ROTFLOL That's not science. Name one.

"It's just that some scientists use this philosophy to do their science."

That all causes and effects are "natural" is the basis for science. It's not a "philosophy", it's the bedrock. It's part of the fundamental definition of good science.

"And that's what Stein's movie is drawing to everyone's attention."

Riiight. That's why "Darwin led to Hitler" is such a fundamental part of the movie. Because the "philosophy" of naturalism requires that the Jews be exterminated. Wait - maybe Martin Luther had something to say about this subject. Maybe Hitler just needed a good scapegoat to fuel his nationalism. We've certainly had a lot of Hitlers killing Jews over the last hundred years because of this philosophy of naturalism. Not. Maybe the religion of Islam is a little more dangerous to Jews.

"as if the natural order rules out an intelligent designer."

Well? Where's your scientific evidence for an "intelligent designer"? What did it really do? When? How? Why?

"CANNOT, by its very nature, rule out an intelligent designer"

So what? Unless and until someone produces convincing evidence of something, it's completely unnecessary. Science is about cause and effect. The scientific method tries to explain the observed effects with theories about natural causes. There's fossil evidence and there's DNA evidence and there's a theory of evolution and the theory certainly seems to do an excellent job of explaining the observed effects. Google tiktaalik. Evolution predicted that the common ancestor of all land animals (and whales) would be found at that particular geologic time. So all they had to do was go look for it. So they did. ID didn't seem to have much to do with it.

Dale Fincher said...

Half of your comment I don't even think needs a response as I think the reader can see for himself/herself that you've missed my point. But I'll respond to some of it anyway so that you may, hopefully, see it more clearly.

"Nonsense. The Method is a method."

This is the first of several statements you made that missing my point. Announcing this tautology doesn't do anything for your case. The scientific method is part of the a philosophy of science. There's no way to get around it. I happen to think it's a good philosophy of science, but some may disagree. Regardless of agreement, it's still a philosophy. The method by which we base much of science is, itself, not scientific. It's philosophical.



"Nonsense. New scientific results for the human appendix. No help from creationists."

Again, missing the point.

"Of course! And now there is a scientific theory about the human appendix. So we have a possible scientific explanation. But "we don't know yet" is not a good place to start claiming that ID is useful."

Go back and read again. You missed my point. My point is that many scientists over-spoke the naturalist case by saying those organs are useless leftovers of evolution. They had no right to say that scientifically since science didn't say that. It was a certain philosophy of science that said that and put it into the textbooks. NOW scientists know that isn't the case because the natural world itself corrected the philosophy (which can and should happen). But it also reveals how entrenched we are in our philosophy even though we call it 'science.'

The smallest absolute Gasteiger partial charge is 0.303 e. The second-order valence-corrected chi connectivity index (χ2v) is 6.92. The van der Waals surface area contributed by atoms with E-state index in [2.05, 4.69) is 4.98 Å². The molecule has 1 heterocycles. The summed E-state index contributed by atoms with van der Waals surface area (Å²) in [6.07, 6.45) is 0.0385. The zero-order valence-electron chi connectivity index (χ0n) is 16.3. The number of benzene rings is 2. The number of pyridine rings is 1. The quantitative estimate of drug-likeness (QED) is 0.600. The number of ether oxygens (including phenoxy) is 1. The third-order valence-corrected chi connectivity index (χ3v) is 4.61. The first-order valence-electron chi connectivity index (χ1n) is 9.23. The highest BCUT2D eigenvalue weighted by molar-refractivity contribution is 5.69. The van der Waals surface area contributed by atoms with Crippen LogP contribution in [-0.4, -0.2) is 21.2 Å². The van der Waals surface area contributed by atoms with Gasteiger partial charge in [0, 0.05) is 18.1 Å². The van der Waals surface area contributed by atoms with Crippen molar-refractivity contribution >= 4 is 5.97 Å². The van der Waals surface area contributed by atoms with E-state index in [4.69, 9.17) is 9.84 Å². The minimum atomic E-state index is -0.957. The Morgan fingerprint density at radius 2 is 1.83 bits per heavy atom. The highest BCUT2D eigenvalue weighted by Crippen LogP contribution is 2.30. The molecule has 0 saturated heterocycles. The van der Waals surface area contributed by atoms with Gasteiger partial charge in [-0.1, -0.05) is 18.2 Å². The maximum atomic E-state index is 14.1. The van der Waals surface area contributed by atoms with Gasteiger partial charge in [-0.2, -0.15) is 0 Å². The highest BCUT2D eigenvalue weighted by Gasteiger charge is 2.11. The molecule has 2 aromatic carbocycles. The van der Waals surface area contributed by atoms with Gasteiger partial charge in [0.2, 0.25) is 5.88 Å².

"Ok. Creationists have had 20+ years to do that. What did they come up with for the human appendix?"

LOL... again, that's not my point. My point is that ID 'expects' these organs to have a purpose; they just don't happen to be there for no reason. So I'm saying ID says to keep looking, no matter what scientists makes the discovery.

"Wonderful! But there is the little question - WHY? Why does ID "expect that"? ID predicts that EVERY vestigial organ will have a purpose? WHY? Because God said so? That's not science! Can ID actually find the purpose for each? Why not? Because ID is not science?"

I think your emotions are getting in the way of the argument here and is clouding the air. ID expects it because ID assumes teleology in the universe. ID expects an 'appendix' is FOR something, not just something that happened to grow there.

Saying "because God said so" continues to miss my point. God doesn't have to 'say' anything for there to be teleology in the universe. ID isn't explaining the purposes for each, it only guides the research to look for purposes for each.

"And "I don't know yet" is not a science stopper."

I agree with you, that's what I was saying. Science-stopping is when a philosophy says it HAS the explanation and so science should not spend any more time on the matter. This is what vestigial organs were for decades.

"Silly sophistry statement. Science is DOING. The philosophy of science is WHY and HOW are we DOING."

I don't want to this to come out wrong, but your statement makes me very suspicious that you've ever studied the philosophies of science. You are right that a philosophy of science will tell us HOW we are to do science. And that's the whole point I've been making. I'm glad you finally agree with me. ;)

""good philosophical arguments that an intelligent design exists""

"ROTFLOL That's not science. Name one."

Ask the leading atheist of the 20th century, Anthony Flew, about why he became a theist. You're so quick to laugh...

"That all causes and effects are "natural" is the basis for science. It's not a "philosophy", it's the bedrock. It's part of the fundamental definition of good science."

You're missing the point again. You've fallen into a self-defeating argument: you say there's no philosophy involved then you call the relations of the natural order as a 'bedrock.' That, too, is a philosophy. To call it the 'bedrock' is to simply announce the philosophy. But there are anti-realist philosophies of science who don't hold it as a brute fact but see the natural world as simply phenomenon that may or may not even be real. It's data collecting, not getting at the real state of affairs.